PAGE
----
• SKILLS AND BEHAVIOURS TO FOCUS ON Gaze direction and appropriate body posture.Controlling inappropriate movement.Active listening.Assertiveness (proactive and reactive).Sharing and taking turns.Cooperation.Joining in and approaching.

  • Giving and receiving compliments.Focussing on the interests and concerns of others.Expressing preference and affection.Conversational skills.Identifying peer group norms and whats cool.Giving peer reinforcement.Demonstrating competence.Demonstrating independence.

  • Conflict resolution.Tease proofing by learning internal emotional control.Learning to be open and cool about their disability.

  • STRATEGIES TO USE WITH VI STUDENTSCooperative activities and games.Direct teaching of social skills.Provision of social descriptions for students to work from.Peer prompting.Musical and sound games.Changing seating and grouping.Setting up a buddy system.

  • Discussing the skills of friendship.Developing independence.Giving opportunities for the students to demonstrate competence.Develop a risk-taking program.Setting up situations where the student helps others.Setting up opportunities for social interaction.Sharpening listening skills.

  • Using the same discipline system as is used with the other students.Involve parents in the development and implementation of the program. Have more regular PSG meetings where the students social development is a high priority.Encourage the development of social skills OF all students within the school.Self-monitoring of inappropriate movement.Positive encouragement & reward.

  • QUESTIONS TO EVALUATE SOCIAL SUCCESSDoes the VI student play with and talk to peers as much as do his/her classmates?

    Do students talk with VI classmates in the classroom, play with them on the playground, and invite them to after school and weekend activities?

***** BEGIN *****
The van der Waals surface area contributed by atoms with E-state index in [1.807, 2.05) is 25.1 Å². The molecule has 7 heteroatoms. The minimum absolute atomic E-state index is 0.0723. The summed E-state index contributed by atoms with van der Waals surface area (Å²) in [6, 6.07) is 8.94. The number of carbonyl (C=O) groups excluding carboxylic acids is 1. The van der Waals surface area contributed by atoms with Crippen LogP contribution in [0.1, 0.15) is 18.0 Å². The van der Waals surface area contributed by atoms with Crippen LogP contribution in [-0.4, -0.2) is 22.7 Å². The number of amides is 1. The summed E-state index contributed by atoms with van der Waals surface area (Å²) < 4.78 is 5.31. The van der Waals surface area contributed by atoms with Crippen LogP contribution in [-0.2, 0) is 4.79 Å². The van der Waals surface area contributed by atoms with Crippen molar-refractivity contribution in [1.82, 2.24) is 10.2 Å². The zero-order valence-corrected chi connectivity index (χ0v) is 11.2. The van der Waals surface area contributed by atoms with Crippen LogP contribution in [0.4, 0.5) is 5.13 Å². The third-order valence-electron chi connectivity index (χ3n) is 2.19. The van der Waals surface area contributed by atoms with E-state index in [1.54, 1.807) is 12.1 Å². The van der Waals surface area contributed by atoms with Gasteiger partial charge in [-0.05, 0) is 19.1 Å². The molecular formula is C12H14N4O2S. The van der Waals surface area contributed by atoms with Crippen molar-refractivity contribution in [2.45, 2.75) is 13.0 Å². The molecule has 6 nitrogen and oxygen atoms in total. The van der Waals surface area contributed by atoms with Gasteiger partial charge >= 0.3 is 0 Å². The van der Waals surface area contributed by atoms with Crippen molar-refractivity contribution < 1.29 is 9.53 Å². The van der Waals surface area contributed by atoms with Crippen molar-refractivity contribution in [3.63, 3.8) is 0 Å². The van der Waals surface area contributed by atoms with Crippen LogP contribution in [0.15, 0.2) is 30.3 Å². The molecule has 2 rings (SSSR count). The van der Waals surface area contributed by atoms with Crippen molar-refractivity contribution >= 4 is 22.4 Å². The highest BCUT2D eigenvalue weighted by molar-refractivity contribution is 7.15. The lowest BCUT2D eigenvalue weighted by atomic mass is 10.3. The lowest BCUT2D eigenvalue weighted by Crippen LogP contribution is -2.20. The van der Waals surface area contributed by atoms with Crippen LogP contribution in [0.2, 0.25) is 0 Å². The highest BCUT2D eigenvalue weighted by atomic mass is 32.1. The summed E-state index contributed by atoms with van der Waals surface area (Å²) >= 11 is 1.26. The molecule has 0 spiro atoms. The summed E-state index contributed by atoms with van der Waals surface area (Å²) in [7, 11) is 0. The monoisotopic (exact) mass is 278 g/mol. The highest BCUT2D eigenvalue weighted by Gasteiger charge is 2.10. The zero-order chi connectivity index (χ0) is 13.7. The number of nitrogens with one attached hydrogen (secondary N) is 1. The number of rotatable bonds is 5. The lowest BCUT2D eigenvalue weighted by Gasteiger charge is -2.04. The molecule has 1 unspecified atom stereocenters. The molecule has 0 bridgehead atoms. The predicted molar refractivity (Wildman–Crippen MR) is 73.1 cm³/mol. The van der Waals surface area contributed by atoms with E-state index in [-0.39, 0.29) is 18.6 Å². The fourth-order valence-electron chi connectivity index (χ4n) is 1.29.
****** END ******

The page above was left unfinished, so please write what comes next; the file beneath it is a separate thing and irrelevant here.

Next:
• Does the VI student show affection and display preference for classmates?

    Do you go out to observe interactions during recess, and intervene when necessary, so the VI student is not isolated in the playground?

    How does the status of the VI student among his/her sighted classmates change during the school year, and how do interactions between the VI student and sighted classmates develop?

  • SELF PERPETUATING SOCIAL SKILLS PROGRAMSChanging the attitudes of non-disabled peers towards their disabled classmates, through discussion and education.

    Teaching non-disabled children to initiate interaction with disabled peers and/or rewarding them for doing so.

  • Teaching non-disabled children to respond positively towards the social initiations of disabled peers and/or rewarding them for doing so.

    Teaching non-disabled peers to train children with disabilities to use social skills. This method assumes that the training process will carry over into naturalistic situations and that peers will become naturally occurring triggers for socially skilled behaviour in real-life settings Social Skills Training by S Spence, 1995

  • For further information about the Statewide Vision Resource Centre please contact us on:(+613) 9841 0242svrc@svrc.vic.edu.au